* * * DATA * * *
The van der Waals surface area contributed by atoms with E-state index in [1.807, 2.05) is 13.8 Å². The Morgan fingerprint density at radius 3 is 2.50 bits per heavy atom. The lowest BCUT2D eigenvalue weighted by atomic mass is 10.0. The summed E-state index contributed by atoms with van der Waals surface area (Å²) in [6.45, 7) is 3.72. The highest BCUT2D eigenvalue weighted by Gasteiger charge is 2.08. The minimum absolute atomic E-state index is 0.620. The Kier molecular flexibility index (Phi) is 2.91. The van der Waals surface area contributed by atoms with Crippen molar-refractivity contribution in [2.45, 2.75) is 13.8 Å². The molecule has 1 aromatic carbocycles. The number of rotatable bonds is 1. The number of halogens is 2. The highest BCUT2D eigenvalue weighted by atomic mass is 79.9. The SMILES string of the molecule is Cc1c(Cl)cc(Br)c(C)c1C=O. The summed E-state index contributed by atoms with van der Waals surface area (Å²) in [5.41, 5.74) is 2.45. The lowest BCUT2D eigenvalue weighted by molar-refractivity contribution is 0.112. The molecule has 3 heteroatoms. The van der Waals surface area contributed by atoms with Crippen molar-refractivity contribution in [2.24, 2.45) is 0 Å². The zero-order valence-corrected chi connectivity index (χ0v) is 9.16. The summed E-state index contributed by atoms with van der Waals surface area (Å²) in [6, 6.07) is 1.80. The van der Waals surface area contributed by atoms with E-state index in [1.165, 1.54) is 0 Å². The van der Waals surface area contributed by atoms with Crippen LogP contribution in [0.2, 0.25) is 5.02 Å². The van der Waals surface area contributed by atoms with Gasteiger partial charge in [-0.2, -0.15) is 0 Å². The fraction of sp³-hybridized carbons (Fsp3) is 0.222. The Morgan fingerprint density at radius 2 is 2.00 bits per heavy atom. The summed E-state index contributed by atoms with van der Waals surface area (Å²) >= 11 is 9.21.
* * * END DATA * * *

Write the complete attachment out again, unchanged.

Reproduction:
The van der Waals surface area contributed by atoms with E-state index in [1.807, 2.05) is 13.8 Å². The Morgan fingerprint density at radius 3 is 2.50 bits per heavy atom. The lowest BCUT2D eigenvalue weighted by atomic mass is 10.0. The summed E-state index contributed by atoms with van der Waals surface area (Å²) in [6.45, 7) is 3.72. The highest BCUT2D eigenvalue weighted by Gasteiger charge is 2.08. The minimum absolute atomic E-state index is 0.620. The Kier molecular flexibility index (Phi) is 2.91. The van der Waals surface area contributed by atoms with Crippen molar-refractivity contribution in [2.45, 2.75) is 13.8 Å². The molecule has 1 aromatic carbocycles. The number of rotatable bonds is 1. The number of halogens is 2. The highest BCUT2D eigenvalue weighted by atomic mass is 79.9. The SMILES string of the molecule is Cc1c(Cl)cc(Br)c(C)c1C=O. The summed E-state index contributed by atoms with van der Waals surface area (Å²) in [5.41, 5.74) is 2.45. The lowest BCUT2D eigenvalue weighted by molar-refractivity contribution is 0.112. The molecule has 3 heteroatoms. The van der Waals surface area contributed by atoms with Crippen molar-refractivity contribution in [2.24, 2.45) is 0 Å². The zero-order valence-corrected chi connectivity index (χ0v) is 9.16. The summed E-state index contributed by atoms with van der Waals surface area (Å²) in [6, 6.07) is 1.80. The van der Waals surface area contributed by atoms with E-state index in [1.165, 1.54) is 0 Å². The van der Waals surface area contributed by atoms with Crippen LogP contribution in [0.2, 0.25) is 5.02 Å². The van der Waals surface area contributed by atoms with Gasteiger partial charge in [-0.2, -0.15) is 0 Å². The fraction of sp³-hybridized carbons (Fsp3) is 0.222. The Morgan fingerprint density at radius 2 is 2.00 bits per heavy atom. The summed E-state index contributed by atoms with van der Waals surface area (Å²) >= 11 is 9.21.